BNY Settlement Process
The BNY clearance and settlement process is essentially a combination of BNY's processing applications, the real-time gross settlement application "GSCX", and the Bank's collateral management system, "RepoEdge®". Dealer customers interface with the Bank through various messaging applications such as MQ, and the Bank interfaces with The Federal Reserve securities and funds wires using the Federal Reserve messaging protocols.
The Bank's technology and applications enable Dealers to process transactions in online real time, batch, "dribble batch", SWIFT or manual modes, providing cost-effective solutions for a wide variety of user needs. By supporting multiple formats, protocols and access methods, the clearing banks provide customized service, as opposed to the single standard common to utilities. The Bank, in accordance with Federal Reserve policy, limits the number of "street" accounts available to the dealer community, and, therefore, provides substantial sub-accounting, including 15(c)3-3 and other segregated accounts, for its Dealer customers. The Bank's systems also comply with the Federal Reserve's reporting requirements, and provide our customers with a variety of risk management tools. The technology necessary to provide this service is complex and requires significant investment. Over the past five years, BNY has spent over $100 million on application enhancements and development efforts in its process of constant innovation.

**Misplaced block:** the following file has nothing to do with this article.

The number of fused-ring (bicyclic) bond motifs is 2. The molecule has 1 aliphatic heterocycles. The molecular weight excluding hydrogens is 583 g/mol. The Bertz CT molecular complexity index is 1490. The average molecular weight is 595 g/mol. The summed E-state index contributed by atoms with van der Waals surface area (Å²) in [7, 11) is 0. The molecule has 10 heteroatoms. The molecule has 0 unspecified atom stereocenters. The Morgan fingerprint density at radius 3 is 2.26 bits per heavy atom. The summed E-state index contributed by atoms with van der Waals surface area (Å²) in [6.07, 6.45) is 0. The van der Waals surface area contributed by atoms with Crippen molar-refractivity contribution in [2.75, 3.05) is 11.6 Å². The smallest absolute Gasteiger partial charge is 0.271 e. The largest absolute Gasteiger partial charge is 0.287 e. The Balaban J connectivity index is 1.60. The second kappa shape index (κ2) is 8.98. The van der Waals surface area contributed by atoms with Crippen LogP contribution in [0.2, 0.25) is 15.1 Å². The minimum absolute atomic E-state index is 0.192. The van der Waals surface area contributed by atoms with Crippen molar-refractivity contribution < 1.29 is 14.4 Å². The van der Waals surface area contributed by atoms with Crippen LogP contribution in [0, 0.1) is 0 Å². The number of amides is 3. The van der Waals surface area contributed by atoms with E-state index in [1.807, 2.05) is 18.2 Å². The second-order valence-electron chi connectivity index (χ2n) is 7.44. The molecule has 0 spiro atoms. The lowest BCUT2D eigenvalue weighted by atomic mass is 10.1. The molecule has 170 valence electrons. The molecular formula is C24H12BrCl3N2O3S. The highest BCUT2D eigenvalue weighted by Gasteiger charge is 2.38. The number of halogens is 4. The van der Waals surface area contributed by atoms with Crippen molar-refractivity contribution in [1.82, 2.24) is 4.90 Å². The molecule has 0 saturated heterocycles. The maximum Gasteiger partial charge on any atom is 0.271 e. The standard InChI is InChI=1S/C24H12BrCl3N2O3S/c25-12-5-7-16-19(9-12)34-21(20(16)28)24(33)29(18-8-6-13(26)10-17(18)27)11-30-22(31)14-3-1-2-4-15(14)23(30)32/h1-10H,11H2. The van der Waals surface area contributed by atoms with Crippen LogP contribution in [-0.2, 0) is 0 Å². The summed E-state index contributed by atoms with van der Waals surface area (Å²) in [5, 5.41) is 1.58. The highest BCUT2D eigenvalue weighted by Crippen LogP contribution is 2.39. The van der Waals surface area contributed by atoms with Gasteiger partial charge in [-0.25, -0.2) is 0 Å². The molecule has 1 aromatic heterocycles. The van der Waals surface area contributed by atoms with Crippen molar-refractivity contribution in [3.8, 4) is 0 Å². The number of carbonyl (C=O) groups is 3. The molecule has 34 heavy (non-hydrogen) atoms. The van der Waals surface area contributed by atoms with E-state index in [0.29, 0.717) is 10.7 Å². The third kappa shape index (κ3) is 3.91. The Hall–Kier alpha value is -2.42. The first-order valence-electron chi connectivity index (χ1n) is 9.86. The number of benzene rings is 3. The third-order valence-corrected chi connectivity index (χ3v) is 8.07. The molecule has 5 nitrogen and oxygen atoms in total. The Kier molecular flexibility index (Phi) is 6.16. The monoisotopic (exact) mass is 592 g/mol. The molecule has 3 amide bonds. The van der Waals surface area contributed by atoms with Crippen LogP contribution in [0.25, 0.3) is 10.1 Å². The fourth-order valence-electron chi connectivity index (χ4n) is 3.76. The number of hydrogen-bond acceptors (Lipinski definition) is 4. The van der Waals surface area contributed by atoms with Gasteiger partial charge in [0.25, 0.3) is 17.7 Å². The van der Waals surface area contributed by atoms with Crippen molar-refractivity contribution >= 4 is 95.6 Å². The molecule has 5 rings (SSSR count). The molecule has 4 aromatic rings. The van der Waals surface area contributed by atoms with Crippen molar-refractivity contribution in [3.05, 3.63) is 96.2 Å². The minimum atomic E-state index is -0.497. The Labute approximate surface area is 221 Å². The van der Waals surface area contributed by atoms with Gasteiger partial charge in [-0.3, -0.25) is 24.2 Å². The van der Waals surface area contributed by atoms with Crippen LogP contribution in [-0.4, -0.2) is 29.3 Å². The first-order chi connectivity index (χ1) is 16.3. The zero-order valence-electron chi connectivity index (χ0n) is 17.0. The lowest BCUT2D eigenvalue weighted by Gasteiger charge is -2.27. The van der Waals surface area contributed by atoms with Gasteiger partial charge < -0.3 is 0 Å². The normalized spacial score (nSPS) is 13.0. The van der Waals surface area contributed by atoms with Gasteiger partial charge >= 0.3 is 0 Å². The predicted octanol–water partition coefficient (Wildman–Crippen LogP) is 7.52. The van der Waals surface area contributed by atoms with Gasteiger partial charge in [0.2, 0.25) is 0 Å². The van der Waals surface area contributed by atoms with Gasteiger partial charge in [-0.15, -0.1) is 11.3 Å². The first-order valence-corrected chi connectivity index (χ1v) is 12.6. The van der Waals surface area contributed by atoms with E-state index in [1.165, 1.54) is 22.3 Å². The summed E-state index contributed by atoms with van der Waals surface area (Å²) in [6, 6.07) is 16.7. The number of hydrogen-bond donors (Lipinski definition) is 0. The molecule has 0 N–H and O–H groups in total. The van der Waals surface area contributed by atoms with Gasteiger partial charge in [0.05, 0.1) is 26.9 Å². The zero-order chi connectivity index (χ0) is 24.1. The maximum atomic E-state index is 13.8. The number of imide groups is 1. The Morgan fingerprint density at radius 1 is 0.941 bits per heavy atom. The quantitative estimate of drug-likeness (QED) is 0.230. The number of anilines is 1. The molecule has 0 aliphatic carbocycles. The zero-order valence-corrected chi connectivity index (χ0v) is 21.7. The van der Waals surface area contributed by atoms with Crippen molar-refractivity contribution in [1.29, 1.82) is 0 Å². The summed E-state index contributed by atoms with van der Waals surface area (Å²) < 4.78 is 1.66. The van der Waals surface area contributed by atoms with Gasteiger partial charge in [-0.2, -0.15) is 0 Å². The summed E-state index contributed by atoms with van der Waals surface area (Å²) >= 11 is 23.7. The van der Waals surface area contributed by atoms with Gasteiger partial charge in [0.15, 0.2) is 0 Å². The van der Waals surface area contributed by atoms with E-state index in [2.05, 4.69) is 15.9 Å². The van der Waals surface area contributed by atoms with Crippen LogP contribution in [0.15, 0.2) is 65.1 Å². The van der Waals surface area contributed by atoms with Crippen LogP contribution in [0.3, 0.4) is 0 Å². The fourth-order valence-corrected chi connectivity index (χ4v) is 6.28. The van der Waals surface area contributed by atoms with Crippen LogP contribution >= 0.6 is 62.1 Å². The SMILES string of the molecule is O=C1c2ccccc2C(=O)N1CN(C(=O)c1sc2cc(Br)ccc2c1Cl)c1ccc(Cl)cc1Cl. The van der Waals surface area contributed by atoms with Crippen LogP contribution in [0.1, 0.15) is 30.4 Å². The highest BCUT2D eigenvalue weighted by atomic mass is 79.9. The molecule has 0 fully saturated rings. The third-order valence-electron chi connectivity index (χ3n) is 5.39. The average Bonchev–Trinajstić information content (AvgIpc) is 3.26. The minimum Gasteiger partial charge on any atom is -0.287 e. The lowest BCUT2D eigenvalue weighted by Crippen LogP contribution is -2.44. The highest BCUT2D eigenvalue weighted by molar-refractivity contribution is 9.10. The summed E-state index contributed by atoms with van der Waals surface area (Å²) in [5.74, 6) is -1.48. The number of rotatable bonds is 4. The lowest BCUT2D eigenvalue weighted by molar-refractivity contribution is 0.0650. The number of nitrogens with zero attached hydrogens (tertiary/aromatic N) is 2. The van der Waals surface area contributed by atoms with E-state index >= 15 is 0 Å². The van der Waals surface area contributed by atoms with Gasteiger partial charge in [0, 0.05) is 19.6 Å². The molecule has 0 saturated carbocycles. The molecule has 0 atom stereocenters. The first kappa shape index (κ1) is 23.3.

The Bank provides securities clearance in two formats--remote clearance and in-house clearance. In remote clearance, which is provided to the bulk of the Bank's customers, the Bank's applications reside in the customers' offices, and the Dealer's staff load transactions and clear exceptions (e.g. match receives and delivers, eliminate data entry errors, DK's etc.). With in-house clearance, BNY staff, rather than dealer personnel, perform most of the required transaction input functions.
"Banking" Services for Dealers
BNY's clearing and settlement services to its Dealer clients are supported by a variety of "banking" facilities, including forms of financial intermediation and collateral management facilities. The Bank provides traditional credit support to its Dealer customers through bank lines and other banking accommodations for many purposes including, for example, working capital and back-up lines, on a continuing basis and at very high dollar values. The collateral management services, referred to as BNY's Global Collateral Management ("GCM"), provide the Dealer with the tools to use its Government securities efficiently as collateral to satisfy financing and liquidity needs on a global basis.